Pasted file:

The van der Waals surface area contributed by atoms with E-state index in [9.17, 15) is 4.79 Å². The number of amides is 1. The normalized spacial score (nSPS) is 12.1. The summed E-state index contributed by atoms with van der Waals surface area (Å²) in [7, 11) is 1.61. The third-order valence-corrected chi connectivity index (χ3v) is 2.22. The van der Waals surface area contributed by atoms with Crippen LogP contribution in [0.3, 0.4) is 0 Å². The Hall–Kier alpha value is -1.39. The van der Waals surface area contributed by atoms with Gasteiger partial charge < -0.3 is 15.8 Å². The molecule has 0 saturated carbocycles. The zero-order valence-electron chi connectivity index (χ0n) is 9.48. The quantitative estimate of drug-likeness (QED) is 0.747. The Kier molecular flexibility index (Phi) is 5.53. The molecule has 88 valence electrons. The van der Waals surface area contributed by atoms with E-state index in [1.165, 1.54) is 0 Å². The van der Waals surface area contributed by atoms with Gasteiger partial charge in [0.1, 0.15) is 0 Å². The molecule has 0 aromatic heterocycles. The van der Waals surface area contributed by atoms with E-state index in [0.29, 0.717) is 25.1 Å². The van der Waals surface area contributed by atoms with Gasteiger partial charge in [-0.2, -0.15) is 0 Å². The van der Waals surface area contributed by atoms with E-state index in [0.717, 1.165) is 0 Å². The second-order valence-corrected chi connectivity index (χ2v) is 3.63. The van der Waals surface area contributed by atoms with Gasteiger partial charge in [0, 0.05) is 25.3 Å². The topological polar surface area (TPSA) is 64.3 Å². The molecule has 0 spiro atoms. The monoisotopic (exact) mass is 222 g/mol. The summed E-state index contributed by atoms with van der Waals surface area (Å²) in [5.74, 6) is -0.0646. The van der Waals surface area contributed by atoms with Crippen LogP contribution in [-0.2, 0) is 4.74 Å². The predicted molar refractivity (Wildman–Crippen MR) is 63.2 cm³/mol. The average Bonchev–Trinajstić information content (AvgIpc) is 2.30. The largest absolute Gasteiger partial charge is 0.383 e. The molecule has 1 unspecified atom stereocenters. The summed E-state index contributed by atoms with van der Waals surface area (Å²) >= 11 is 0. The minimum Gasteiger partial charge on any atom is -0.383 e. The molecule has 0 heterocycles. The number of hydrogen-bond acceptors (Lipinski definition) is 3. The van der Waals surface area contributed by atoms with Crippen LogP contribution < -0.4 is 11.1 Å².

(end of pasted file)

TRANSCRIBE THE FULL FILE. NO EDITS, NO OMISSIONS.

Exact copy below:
The van der Waals surface area contributed by atoms with E-state index in [9.17, 15) is 4.79 Å². The number of amides is 1. The normalized spacial score (nSPS) is 12.1. The summed E-state index contributed by atoms with van der Waals surface area (Å²) in [7, 11) is 1.61. The third-order valence-corrected chi connectivity index (χ3v) is 2.22. The van der Waals surface area contributed by atoms with Crippen LogP contribution in [0.3, 0.4) is 0 Å². The Hall–Kier alpha value is -1.39. The van der Waals surface area contributed by atoms with Gasteiger partial charge < -0.3 is 15.8 Å². The molecule has 0 saturated carbocycles. The zero-order valence-electron chi connectivity index (χ0n) is 9.48. The quantitative estimate of drug-likeness (QED) is 0.747. The Kier molecular flexibility index (Phi) is 5.53. The molecule has 88 valence electrons. The van der Waals surface area contributed by atoms with E-state index in [1.165, 1.54) is 0 Å². The van der Waals surface area contributed by atoms with Gasteiger partial charge in [0.1, 0.15) is 0 Å². The molecule has 0 aromatic heterocycles. The van der Waals surface area contributed by atoms with E-state index in [0.29, 0.717) is 25.1 Å². The van der Waals surface area contributed by atoms with Gasteiger partial charge in [-0.2, -0.15) is 0 Å². The van der Waals surface area contributed by atoms with E-state index in [0.717, 1.165) is 0 Å². The second-order valence-corrected chi connectivity index (χ2v) is 3.63. The van der Waals surface area contributed by atoms with Gasteiger partial charge in [0, 0.05) is 25.3 Å². The topological polar surface area (TPSA) is 64.3 Å². The molecule has 0 spiro atoms. The monoisotopic (exact) mass is 222 g/mol. The summed E-state index contributed by atoms with van der Waals surface area (Å²) in [5.74, 6) is -0.0646. The van der Waals surface area contributed by atoms with Crippen LogP contribution in [-0.2, 0) is 4.74 Å². The predicted molar refractivity (Wildman–Crippen MR) is 63.2 cm³/mol. The average Bonchev–Trinajstić information content (AvgIpc) is 2.30. The largest absolute Gasteiger partial charge is 0.383 e. The molecule has 1 unspecified atom stereocenters. The summed E-state index contributed by atoms with van der Waals surface area (Å²) >= 11 is 0. The minimum Gasteiger partial charge on any atom is -0.383 e. The molecule has 0 heterocycles. The number of hydrogen-bond acceptors (Lipinski definition) is 3. The van der Waals surface area contributed by atoms with Crippen LogP contribution < -0.4 is 11.1 Å².